Structural Biochemistry/Catalytic Strategies/Covalent Catalysis
Covalent Catalysis: A Definition[edit | edit source]
Covalent Catalysis one of the four strategies that an enzyme will employ to catalyze a specific reaction. In this reaction the enzyme contains a reactive group, usually a nucleophilic residue which reacts with the substrate through a nucleophilic attack. This is usually carried out by pyridine, which is a better nucleophile than water that has a pKa of 5.5. The charge loss in the reaction during transitional state will then cause hydrolysis to accelerate. The residue becomes covalently attached to the substrate throughout the catalytic reaction adding an additional intermediate which helps stabilize later transition states by lowering the activation energy. The covalent bond is then broken to regenerate enzymes.
Examples of Enzymes that Participate in Covalent Catalysis[edit | edit source]
Examples of enzymes that participate in covalent catalysis include the proteolytic enzyme chymotrypsin and trypsin in which the nucleophlie is the hydroxyl group on the serine. Chymotrypsin is a degradative protease of the digestive system. It catalyzes the cleavage of peptide bonds that are adjacent to large aromatic or nonpolar residues. It cleaves the peptide bond on the carboxyl terminus side of the protein. The chymotrypsin has three main catalytic residues termed as the catalytic triad. These are His 57, Asp 102 and Ser 195. Upon deprotonation the serine residue becomes a powerful nucleophile due to its alkoxide that will attack the relatively unreactive carbon of the carbonyl in the protein. The figure shows the catalytic triads in neutral and deprotonated form. Courtesy of Kiongho; www.nsm.buffalo.edu/~kiongho/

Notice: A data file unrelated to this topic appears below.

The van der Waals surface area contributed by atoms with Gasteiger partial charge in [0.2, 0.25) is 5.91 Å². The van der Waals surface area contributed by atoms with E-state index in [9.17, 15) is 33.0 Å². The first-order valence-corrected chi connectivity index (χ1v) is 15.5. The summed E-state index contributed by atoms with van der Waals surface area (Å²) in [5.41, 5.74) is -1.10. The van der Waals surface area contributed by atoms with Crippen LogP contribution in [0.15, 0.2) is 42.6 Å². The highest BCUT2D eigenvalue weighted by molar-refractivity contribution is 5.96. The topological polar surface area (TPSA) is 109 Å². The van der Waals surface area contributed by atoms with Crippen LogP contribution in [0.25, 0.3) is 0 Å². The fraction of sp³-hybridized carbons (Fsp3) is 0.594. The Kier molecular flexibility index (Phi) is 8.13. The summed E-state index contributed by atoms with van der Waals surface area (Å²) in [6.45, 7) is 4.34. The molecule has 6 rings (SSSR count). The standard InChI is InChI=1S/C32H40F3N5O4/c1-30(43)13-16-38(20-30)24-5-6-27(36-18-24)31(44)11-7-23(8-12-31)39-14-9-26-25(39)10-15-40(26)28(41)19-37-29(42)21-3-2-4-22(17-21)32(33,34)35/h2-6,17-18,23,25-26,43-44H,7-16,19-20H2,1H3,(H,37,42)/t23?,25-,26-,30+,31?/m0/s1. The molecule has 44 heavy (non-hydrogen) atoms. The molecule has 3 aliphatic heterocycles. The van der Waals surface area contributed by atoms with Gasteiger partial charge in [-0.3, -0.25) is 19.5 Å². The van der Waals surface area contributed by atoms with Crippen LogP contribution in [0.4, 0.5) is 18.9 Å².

Typical residues used in covalent catalysis are Lys, His, Cys, Asp, Glu, and Ser and some other coenzymes.
An example of covalent catalysis is shown below: